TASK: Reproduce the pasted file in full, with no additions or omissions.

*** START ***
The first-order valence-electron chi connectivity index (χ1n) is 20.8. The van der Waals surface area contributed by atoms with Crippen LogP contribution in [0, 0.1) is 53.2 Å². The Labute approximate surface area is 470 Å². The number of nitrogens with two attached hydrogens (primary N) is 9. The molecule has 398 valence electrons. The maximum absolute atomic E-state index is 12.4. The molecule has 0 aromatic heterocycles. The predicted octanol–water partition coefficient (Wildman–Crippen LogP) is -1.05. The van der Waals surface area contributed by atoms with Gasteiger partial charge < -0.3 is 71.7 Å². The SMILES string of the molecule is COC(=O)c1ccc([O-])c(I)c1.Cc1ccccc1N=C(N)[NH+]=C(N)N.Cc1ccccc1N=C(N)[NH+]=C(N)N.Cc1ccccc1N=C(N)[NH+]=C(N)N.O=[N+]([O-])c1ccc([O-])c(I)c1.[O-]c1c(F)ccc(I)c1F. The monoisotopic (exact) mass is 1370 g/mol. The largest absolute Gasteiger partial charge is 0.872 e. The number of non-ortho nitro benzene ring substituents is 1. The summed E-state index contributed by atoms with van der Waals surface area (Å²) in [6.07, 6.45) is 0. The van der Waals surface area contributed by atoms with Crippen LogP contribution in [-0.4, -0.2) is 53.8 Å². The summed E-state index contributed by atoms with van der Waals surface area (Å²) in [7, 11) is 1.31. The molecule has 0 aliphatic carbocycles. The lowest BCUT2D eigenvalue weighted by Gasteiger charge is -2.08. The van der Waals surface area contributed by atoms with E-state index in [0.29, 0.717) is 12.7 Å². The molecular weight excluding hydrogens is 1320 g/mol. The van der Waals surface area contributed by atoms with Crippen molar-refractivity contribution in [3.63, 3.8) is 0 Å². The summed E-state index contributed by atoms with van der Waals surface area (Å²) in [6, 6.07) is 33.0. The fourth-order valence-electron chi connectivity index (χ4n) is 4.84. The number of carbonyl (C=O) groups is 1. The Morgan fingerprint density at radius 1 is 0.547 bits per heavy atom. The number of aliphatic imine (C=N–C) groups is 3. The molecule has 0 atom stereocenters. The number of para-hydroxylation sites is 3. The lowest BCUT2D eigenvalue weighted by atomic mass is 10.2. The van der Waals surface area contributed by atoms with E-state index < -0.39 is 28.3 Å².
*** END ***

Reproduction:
The first-order valence-electron chi connectivity index (χ1n) is 20.8. The van der Waals surface area contributed by atoms with Crippen LogP contribution in [0, 0.1) is 53.2 Å². The Labute approximate surface area is 470 Å². The number of nitrogens with two attached hydrogens (primary N) is 9. The molecule has 398 valence electrons. The maximum absolute atomic E-state index is 12.4. The molecule has 0 aromatic heterocycles. The predicted octanol–water partition coefficient (Wildman–Crippen LogP) is -1.05. The van der Waals surface area contributed by atoms with Gasteiger partial charge < -0.3 is 71.7 Å². The SMILES string of the molecule is COC(=O)c1ccc([O-])c(I)c1.Cc1ccccc1N=C(N)[NH+]=C(N)N.Cc1ccccc1N=C(N)[NH+]=C(N)N.Cc1ccccc1N=C(N)[NH+]=C(N)N.O=[N+]([O-])c1ccc([O-])c(I)c1.[O-]c1c(F)ccc(I)c1F. The monoisotopic (exact) mass is 1370 g/mol. The largest absolute Gasteiger partial charge is 0.872 e. The number of non-ortho nitro benzene ring substituents is 1. The summed E-state index contributed by atoms with van der Waals surface area (Å²) in [6.07, 6.45) is 0. The van der Waals surface area contributed by atoms with Crippen LogP contribution in [-0.4, -0.2) is 53.8 Å². The summed E-state index contributed by atoms with van der Waals surface area (Å²) in [7, 11) is 1.31. The molecule has 0 aliphatic carbocycles. The lowest BCUT2D eigenvalue weighted by Gasteiger charge is -2.08. The van der Waals surface area contributed by atoms with E-state index in [0.29, 0.717) is 12.7 Å². The molecular weight excluding hydrogens is 1320 g/mol. The van der Waals surface area contributed by atoms with Crippen molar-refractivity contribution in [3.63, 3.8) is 0 Å². The summed E-state index contributed by atoms with van der Waals surface area (Å²) in [6, 6.07) is 33.0. The fourth-order valence-electron chi connectivity index (χ4n) is 4.84. The number of carbonyl (C=O) groups is 1. The Morgan fingerprint density at radius 1 is 0.547 bits per heavy atom. The number of aliphatic imine (C=N–C) groups is 3. The molecule has 0 atom stereocenters. The number of para-hydroxylation sites is 3. The lowest BCUT2D eigenvalue weighted by atomic mass is 10.2. The van der Waals surface area contributed by atoms with E-state index < -0.39 is 28.3 Å².